WITH PARTICULAR ATTENTION TO TIGER STADIUM
As opening day nears, my mind turns to ballparks — the green cathedrals. I was lucky enough to have attended several games in Tiger Stadium, where a seat in the upper deck between first base and third base afforded the best view of the game, anywhere, any time. Why? Because the upper deck rose directly above the lower deck, with little setback, so that a fan in the upper deck (in front of the posts) had a bird’s eye view of the action.
Tiger Stadium had another great distinction: it was a hitter’s park. Despite its deep center field, it had accessible power alleys and the upper deck in right field overhung the playing field by about 10 feet — an open invitation to a high fly ball. The park had a “cozy” feeling because it was double-decked (i.e., fully enclosed) all the way around, and the background (green fences, green seats) must have been conducive to hitting.
I wondered how Tiger Stadium stacked up against other hitter-friendly parks of the past and present. I turned to the Play Index at Baseball-Reference.com, where I could generate season-by-season batting statistics for each major-league park from 1914 to the present. I focused on three statistics: batting average (BA), slugging percentage (SLG), and home runs per plate appearance (HR/PA).
I compiled BA, SLG, and HR/PA for each major-league ballpark in every season from 1914 through 2014. Just to avoid wild swings from season to season and over time, I normalized the annual figures, using 2014 as the index year. This graph depicts the normalization factors:
These factors doesn’t mean, for example, that a home run in 1918 (the peak year of the green line) is “worth” or “equivalent to” 7.4 home runs in 2014. As I’ve written here, cross-temporal comparisons of baseball statistics (especially over spans of decades) are meaningless given the substantial changes in conditions of play (equipment, lighting, field conditions) and the size and strength of the players.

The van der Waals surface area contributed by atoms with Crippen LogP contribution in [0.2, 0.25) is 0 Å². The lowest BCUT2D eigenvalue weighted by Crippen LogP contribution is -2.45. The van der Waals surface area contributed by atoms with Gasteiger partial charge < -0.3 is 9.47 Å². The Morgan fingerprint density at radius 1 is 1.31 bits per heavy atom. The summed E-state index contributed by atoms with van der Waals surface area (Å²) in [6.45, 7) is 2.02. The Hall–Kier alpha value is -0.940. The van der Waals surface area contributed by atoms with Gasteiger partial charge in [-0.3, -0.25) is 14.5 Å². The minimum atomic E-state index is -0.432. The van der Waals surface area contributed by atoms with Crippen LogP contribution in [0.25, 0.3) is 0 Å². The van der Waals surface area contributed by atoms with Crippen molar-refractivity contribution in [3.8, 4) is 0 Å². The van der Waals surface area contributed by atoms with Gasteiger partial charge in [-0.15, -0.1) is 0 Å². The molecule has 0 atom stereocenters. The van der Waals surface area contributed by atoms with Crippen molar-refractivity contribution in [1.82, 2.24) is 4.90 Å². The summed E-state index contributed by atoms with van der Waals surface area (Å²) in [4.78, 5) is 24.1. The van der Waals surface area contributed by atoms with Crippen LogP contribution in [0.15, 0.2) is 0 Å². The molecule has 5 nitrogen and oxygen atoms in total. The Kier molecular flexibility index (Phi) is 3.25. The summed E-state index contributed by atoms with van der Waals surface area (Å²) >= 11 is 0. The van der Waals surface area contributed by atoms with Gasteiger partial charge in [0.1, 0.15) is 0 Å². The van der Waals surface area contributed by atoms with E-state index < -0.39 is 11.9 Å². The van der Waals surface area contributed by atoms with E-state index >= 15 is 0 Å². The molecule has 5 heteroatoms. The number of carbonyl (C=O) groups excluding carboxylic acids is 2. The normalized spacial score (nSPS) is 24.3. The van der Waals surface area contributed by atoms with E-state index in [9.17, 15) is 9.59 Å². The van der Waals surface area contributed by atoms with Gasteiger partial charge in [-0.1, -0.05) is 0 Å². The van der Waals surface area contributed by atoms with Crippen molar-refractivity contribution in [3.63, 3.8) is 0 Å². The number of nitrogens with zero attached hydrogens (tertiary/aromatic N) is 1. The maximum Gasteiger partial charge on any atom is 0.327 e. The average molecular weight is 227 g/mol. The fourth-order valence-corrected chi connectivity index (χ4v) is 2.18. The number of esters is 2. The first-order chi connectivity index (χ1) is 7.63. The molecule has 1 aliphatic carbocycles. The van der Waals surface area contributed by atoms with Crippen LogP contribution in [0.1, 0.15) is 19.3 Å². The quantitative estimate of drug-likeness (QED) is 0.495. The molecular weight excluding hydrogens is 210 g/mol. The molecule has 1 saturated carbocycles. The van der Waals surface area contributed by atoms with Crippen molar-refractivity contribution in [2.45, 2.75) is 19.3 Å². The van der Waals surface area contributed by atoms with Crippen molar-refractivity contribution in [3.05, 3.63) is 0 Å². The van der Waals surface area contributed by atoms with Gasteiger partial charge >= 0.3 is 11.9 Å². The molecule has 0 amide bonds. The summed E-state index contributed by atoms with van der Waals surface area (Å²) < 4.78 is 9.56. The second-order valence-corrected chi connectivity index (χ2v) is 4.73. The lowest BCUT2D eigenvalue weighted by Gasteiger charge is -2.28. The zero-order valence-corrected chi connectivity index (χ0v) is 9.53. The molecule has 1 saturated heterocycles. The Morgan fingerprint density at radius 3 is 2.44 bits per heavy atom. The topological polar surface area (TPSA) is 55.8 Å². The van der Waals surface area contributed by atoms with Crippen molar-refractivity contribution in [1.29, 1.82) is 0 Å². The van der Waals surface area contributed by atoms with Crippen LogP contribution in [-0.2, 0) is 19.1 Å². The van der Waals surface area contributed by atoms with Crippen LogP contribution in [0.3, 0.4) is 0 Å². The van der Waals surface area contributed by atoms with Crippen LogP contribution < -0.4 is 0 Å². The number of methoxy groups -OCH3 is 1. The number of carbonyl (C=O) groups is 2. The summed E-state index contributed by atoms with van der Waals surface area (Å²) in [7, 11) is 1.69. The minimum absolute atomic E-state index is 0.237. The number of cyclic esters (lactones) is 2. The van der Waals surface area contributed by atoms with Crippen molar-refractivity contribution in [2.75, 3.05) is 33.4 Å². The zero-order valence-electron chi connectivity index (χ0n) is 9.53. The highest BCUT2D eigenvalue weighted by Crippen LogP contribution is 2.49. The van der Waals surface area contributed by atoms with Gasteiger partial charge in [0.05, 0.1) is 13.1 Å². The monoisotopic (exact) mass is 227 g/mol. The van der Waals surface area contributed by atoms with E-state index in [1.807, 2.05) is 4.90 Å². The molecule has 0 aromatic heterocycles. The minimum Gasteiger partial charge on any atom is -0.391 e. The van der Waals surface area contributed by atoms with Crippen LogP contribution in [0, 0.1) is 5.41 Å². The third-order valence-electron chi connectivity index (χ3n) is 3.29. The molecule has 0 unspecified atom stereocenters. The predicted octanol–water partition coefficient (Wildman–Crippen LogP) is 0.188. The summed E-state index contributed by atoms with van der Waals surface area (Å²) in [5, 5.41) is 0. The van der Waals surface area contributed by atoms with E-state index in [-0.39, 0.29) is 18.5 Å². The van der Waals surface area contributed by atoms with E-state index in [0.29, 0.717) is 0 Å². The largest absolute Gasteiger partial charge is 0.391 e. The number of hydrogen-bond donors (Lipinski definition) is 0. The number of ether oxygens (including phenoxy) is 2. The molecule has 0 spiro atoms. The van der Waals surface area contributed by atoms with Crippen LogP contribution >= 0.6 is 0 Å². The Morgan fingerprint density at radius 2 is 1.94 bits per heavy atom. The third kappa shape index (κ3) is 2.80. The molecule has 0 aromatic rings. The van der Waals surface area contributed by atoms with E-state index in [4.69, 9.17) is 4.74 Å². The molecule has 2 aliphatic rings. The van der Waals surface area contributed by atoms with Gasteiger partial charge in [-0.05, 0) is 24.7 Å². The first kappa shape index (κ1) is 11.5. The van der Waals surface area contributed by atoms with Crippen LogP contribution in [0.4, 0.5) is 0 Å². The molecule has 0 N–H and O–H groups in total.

Having normalized the annual statistics for each ballpark, I then searched for the “outliers” — the parks in which BA, SLG, and HR/PA were markedly above or below average for sustained periods. As it turned out, some of the outliers on the high end were also outliers on the low end. (I’ll say more about that, below.)
Here are the graphs of the outliers of interest for each statistic:
The names of the ballparks listed in the legends can be found in this table of all ballparks in use from 1914 through 2014:
If you want to know why some ballparks (e.g., Fenway Park and Tiger Stadium) went from pitcher-friendly to hitter-friendly, look at the changes in their configurations. The details are given at this site, and this one provides diagrams of parks at key stages in their evolution.
There are no surprises (for me) in the graphs. And they show that Tiger Stadium was every bit the hitters’ paradise it was thought to be by millions of fans and thousands of players.
Tiger Stadium holds a special place in my heart not only because it was the home of the favorite team of my youth and early adulthood, but also because my father and I saw the Tigers win both games of a doubleheader there on August 15, 1961. Ironically, they were close, low-scoring games (2-0 and 3-2), though Norm Cash‘s homer was decisive in the first game. Even more exciting, however, was a single by Tiger great Al Kaline that produced a come-from-behind-bottom-of-the-ninth win in the second game. (The box scores and game summaries are here and here.)
The air in Tiger Stadium on that balmy summer evening was blue with the haze of cigar and cigarette smoke; the stadium was packed and rocking (without the aid of a mascot, canned music, or stroboscopic effects); the manicured playing field glowed brightly in the lights; and I was there with my father, seated in the upper deck behind third base and watching every pitch, every swing, and every play unfold in cinematic splendor. A priceless memory.
This photo of Tiger Stadium (then Briggs Stadium), was taken at the All-Star Game on July 8, 1941. It shows the birds-eye view from the upper deck. The foul-ball screen detracted from the view behind home plate, which is why I preferred seats behind third base, where spectators were shielded from the glare of the late-afternoon sun. But for the absence of light towers (added in 1948), the stadium looks as it did in 1961.